In the USA, electric mobility startup Ample has announced the rollout of its new modular battery swapping technology for electric cars. Currently, the company is focussing on fleets and says it has integrated its modular batteries into nine vehicle models across five different automakers.
Ample’s battery swapping stations are currently being deployed in California’s Bay Area with Uber being among the fleets using the system. Without giving further details and naming names, Ample says it is actively working with “a number of large automakers to enable mass deployment in the US, Europe, and Asia.”
Ample only says it has integrated its modular batteries into nine vehicle models across five different automakers. Ample currently supports the most common electric car for Uber drivers, the Nissan Leaf, along with some Kia electric vehicles. Tesla’s do not yet come with these systems. Although Tesla wanted to start battery swapping back in the day, the company focussed on private users (just like its sales model) and did not tap into the opportunity of bundling charging needs by catering to fleets. So far, only Asian electric mobility companies have been savvy to this highly advantageous infrastructure support.
Ample says it is using the world’s first modular battery-swapping system, which is not strictly speaking true. Modular battery systems and stations have been used here in Berlin by Greenpack and although type-specific, another battery-swapping station network is going to expand throughout Europe with Tier Mobility. Also very recently a consortium for standardizing battery sizes for motorbikes and smaller vehicles was formed. What has not yet succeeded in the West is a large scale roll-out of battery swapping systems, nor the cross-sector collaboration required to enable modular batteries to be used across a wider range of vehicle types. In China, with companies like BJEV and Nio, battery swapping stations have already taken off, now too with big battery makers such as SK Innovation, of course with supportive policies from the Chinese government enabling large scale rollout that is now underway. In Poland, battery swapping is being used for electric buses, and in the Netherlands has started battery swapping for container ships. Very early on the scene was the Taiwanese pioneer electric scooter company Gogoro.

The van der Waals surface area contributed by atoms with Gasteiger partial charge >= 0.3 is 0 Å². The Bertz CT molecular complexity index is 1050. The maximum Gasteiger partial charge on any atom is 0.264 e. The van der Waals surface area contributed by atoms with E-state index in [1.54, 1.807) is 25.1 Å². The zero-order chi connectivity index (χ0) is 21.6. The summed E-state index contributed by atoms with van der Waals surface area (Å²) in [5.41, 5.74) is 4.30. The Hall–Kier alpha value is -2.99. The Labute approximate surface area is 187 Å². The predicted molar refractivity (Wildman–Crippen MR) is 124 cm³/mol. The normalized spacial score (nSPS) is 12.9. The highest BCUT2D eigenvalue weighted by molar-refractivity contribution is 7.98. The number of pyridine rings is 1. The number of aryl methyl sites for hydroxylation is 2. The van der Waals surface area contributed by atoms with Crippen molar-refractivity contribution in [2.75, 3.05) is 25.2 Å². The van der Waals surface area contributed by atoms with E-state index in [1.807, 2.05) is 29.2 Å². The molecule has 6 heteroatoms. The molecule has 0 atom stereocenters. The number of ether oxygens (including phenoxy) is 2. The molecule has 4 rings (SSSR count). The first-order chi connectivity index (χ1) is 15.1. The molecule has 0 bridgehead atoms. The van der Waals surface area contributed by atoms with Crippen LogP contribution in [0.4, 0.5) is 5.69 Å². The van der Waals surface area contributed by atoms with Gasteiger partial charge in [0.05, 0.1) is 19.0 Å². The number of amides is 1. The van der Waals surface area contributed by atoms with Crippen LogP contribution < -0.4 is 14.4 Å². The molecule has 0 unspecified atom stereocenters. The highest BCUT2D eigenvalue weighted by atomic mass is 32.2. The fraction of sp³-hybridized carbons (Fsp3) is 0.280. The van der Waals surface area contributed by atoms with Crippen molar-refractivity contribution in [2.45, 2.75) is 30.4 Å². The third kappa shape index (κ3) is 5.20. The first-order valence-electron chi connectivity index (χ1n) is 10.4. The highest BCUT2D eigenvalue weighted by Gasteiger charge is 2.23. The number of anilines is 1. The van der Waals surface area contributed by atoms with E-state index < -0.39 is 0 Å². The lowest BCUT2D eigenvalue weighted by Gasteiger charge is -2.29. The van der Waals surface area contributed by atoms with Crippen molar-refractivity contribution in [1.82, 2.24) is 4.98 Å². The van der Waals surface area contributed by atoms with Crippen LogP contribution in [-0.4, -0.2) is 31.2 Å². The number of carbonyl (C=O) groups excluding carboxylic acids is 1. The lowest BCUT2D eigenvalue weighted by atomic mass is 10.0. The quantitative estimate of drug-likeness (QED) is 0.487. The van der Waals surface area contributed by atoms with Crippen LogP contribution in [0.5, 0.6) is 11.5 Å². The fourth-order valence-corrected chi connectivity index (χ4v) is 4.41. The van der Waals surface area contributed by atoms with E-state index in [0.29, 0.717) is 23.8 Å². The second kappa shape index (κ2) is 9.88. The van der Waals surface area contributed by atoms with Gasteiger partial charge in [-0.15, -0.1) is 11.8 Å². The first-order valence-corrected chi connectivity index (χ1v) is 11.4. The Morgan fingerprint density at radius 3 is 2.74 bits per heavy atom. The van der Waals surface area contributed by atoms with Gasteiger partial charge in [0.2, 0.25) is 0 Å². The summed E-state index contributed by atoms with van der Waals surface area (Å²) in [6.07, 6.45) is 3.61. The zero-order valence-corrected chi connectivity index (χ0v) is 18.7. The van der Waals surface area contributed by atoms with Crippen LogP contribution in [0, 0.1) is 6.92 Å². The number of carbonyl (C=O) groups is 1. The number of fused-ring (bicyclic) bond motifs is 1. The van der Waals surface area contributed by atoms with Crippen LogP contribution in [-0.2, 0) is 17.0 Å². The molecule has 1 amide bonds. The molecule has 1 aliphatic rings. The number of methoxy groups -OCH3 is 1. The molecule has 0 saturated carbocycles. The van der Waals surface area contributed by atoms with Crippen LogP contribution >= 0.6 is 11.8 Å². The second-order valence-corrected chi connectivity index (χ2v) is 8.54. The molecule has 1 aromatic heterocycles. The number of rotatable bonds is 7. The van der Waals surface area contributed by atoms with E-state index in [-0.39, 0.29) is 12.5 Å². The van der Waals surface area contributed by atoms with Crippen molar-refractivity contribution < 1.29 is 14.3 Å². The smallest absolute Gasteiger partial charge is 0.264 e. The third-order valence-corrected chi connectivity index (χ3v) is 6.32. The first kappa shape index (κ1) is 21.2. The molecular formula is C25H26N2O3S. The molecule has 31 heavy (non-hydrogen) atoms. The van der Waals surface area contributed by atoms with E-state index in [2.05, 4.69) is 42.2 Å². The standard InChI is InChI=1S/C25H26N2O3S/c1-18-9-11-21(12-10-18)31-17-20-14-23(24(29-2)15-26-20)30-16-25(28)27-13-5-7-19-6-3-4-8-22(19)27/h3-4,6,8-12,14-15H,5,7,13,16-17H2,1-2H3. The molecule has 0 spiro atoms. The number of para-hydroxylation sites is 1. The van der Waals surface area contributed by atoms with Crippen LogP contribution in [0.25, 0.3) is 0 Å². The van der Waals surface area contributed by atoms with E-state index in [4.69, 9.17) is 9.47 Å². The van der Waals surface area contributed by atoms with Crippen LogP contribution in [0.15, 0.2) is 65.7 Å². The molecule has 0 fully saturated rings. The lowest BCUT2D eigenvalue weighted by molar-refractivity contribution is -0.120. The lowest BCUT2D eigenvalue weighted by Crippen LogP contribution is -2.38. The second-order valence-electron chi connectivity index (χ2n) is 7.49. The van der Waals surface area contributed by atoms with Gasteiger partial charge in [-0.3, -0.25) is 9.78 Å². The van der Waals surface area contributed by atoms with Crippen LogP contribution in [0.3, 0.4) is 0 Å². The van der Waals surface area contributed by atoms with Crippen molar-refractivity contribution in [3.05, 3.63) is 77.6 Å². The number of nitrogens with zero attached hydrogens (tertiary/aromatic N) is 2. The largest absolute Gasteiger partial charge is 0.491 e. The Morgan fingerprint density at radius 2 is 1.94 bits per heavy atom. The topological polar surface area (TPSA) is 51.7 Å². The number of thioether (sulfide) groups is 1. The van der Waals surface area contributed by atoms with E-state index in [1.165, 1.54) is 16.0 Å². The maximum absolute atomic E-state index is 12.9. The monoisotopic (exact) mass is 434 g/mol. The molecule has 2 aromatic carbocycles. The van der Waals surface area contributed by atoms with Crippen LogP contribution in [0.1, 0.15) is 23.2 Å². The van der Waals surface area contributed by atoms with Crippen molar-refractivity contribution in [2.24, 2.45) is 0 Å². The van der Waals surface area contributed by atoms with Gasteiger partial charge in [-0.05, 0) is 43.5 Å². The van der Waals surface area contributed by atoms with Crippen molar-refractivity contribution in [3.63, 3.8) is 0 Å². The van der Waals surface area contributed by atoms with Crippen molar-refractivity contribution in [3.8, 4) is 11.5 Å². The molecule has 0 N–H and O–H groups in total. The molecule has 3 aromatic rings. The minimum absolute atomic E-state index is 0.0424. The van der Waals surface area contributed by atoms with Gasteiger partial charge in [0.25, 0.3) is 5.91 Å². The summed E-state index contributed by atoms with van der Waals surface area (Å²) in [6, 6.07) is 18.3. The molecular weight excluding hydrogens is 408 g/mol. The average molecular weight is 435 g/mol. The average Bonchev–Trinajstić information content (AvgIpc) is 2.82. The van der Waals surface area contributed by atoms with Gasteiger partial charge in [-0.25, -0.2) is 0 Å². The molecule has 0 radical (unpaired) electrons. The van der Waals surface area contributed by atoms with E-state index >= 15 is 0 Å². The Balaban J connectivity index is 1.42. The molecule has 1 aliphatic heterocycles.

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Ample’s CEO, Khaled Hassounah, says their modular battery swapping system operates like “Lego blocks.” The number of battery modules needed is determined by the size of the electric vehicle.
Each Ample station requires no construction and can be assembled wherever two parking spots are available. At the battery swapping stations, a fully-autonomous system removes depleted battery modules from the car and replaces them with fully charged ones. Depleted battery modules then are placed on shelves to be recharged. Right now, the stations have a maximum capacity of 90 cars per day.
While ample is initially focussing on getting battery swapping systems going with fleets, they are aiming to eventually cater to private vehicle use. Ample envisages useful locations for the stations as being grocery stores, gas stations and highway rest stops.
Regarding use of resources and technology, it is battery swapping in general and modular and standardised battery units, in particular, are very advantageous to be able to keep up with constantly improving batteries, while electric vehicles require little maintenance and fewer new parts than their combustion counterparts. Like Nio discovered, the battery is the expensive and constantly changing part, an upgrade doesn’t need to involve the entire vehicle. Equally advantageous is the ability of battery swapping stations to be independent of grid use, meaning that the power can be brought in from other locations without maxing out the grid at peak use times.
But Ample looks like it is taking a very intelligent route, convincing mostly with the most obvious and immediate advantage of being fairly mobile and deployable anywhere, especially for fleets where time is money that directly impacts the profit of the company: Needing only ten minutes to fully recharge and being able to place mobile stations flexibly where they are most needed keeps vehicles in circulation at the right locations when and where they are required.
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